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Last modified: Tuesday, April 19, 2005

Indiana University to award honorary degree to Russell Mawby

Business man, philanthropist and international leader to receive Doctor of Humane Letters degree

For immediate release, April 20, 2005

President. CEO. Philanthropist. International leader. Russell Mawby's accomplishments during his 30 years with the W. K. Kellogg Foundation are impressive, but not nearly as impressive as his down-to-earth nature.

"A century ago, Russ would have been identified and praised as 'a man of the people,'" says Robert L. Payton, professor emeritus of philanthropic studies at Indiana University-Purdue University Indianapolis. "He earned the friendship of those he met at lunch counters and at the county courthouses, and in the process became wise in the ways and values of the people the Kellogg Foundation sought to serve."

Through his involvement with IUPUI's Center on Philanthropy over the past 15 years -- he has served as a scholar in residence and on the center's board of governors since 2000 -- Mawby has helped elevate the center to its status as one of the best-known organizations of its kind in the world. "Public service is the spirit which animates some of the best things our public universities do," says Mawby, who received all three of his degrees at public universities. He earned his B.S. (magna cum laude in horticulture) and Ph.D. (in agricultural economics) from Michigan State University and his M.S. (also in agricultural economics) from Purdue University.

"Perhaps it was his agricultural background that led him to view the nonprofit sector as a kind of garden where, by sowing seeds and nurturing growth, communities raise the resources they need to survive and thrive," says Chancellor Charles R. Bantz of IUPUI. "Youth development was a particular passion for Mr. Mawby because he believes investing in youth pays social dividends decades ahead and well beyond."

Through Mawby's assistance, the Center on Philanthropy has received more than $7 million in grants from the W. K. Kellogg Foundation, where he served for over 30 years as president, CEO, and chairman. (Mawby is currently chairman emeritus and an honorary trustee of the Kellogg Foundation.) His involvement in Kellogg led to the development of Learning to Give, a Web site that provides K-12 teachers with lesson plans and supporting materials on philanthropy and volunteerism. Other initiatives have promoted philanthropy and volunteerism among minorities and new and young donors. Through the Build Bridges campaign, 20 universities in the United States (including Indiana University) and 10 universities in Latin America have expanded their nonprofit management programs. The Kellogg Foundation is currently the most significant foundation that is funding education in the fields of philanthropic studies and nonprofit management.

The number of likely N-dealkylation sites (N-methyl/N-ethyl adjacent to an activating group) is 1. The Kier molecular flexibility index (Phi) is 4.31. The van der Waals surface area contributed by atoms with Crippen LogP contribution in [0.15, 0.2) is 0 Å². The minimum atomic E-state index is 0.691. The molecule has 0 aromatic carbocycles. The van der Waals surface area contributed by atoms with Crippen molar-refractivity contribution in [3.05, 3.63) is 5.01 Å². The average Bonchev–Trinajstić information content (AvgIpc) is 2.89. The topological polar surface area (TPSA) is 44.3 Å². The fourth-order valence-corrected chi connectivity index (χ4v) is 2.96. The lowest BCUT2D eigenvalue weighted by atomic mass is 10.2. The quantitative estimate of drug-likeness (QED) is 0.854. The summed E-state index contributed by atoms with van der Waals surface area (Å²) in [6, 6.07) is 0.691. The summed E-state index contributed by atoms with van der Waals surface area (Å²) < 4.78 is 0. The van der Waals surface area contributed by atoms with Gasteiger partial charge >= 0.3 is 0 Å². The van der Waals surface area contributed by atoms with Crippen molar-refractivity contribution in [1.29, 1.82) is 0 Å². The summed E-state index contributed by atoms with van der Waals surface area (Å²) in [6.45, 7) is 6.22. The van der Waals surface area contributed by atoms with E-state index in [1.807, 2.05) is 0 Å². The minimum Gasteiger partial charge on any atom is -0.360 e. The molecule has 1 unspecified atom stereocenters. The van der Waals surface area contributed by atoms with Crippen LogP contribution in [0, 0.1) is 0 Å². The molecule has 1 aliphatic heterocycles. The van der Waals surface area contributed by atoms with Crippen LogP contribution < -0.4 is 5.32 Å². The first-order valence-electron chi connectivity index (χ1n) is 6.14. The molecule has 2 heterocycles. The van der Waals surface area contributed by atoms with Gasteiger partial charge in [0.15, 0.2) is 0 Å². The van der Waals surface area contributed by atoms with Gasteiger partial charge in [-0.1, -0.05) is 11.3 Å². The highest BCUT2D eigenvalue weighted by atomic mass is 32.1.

Mawby's philanthropic efforts aren't contained to the Midwest. "Under Dr. Mawby's leadership, the Kellogg Foundation made signature contributions to several aspects of the civic, educational, and heath care infrastructure of the United States and globally," says Eugene R. Tempel, executive director of the Center on Philanthropy. The philanthropic model he created has helped shape policies and practices used by many of today's leading foundations.

Mawby has received honorary doctorates from 18 institutions, as well as distinguished service, alumni, membership, and citizenship awards. He has served as secretary and on the board of directors of the Michigan State University Foundation, on the board of directors of the children's advocacy organization Michigan's Children, and on the advisory council of the NorthPointe Woods senior residence center. He has also been a member of the leadership advisory council and nominating committee of Olivet College and a steering committee member of the Calhoun County Agricultural and Industrial Society.

"[Dr. Mawby] is one of the most distinguished, insightful, and dedicated leaders who have shaped the norms for foundation giving and the direction of nonprofit activity during its most important historical expansion over the past twenty years," says Paul G. Schervish, director of the Social Welfare Research Institute at Boston College and a National Research Fellow for the Center on Philanthropy.

His dedication to educating young people in the ways of altruism is ceaseless. In an observation that describes his own career as well as the field of philanthropy at large, Mawby says, "Working with youth is like a stone thrown into a pond; the ripples keep expanding far beyond our time and place, far beyond our ability to measure."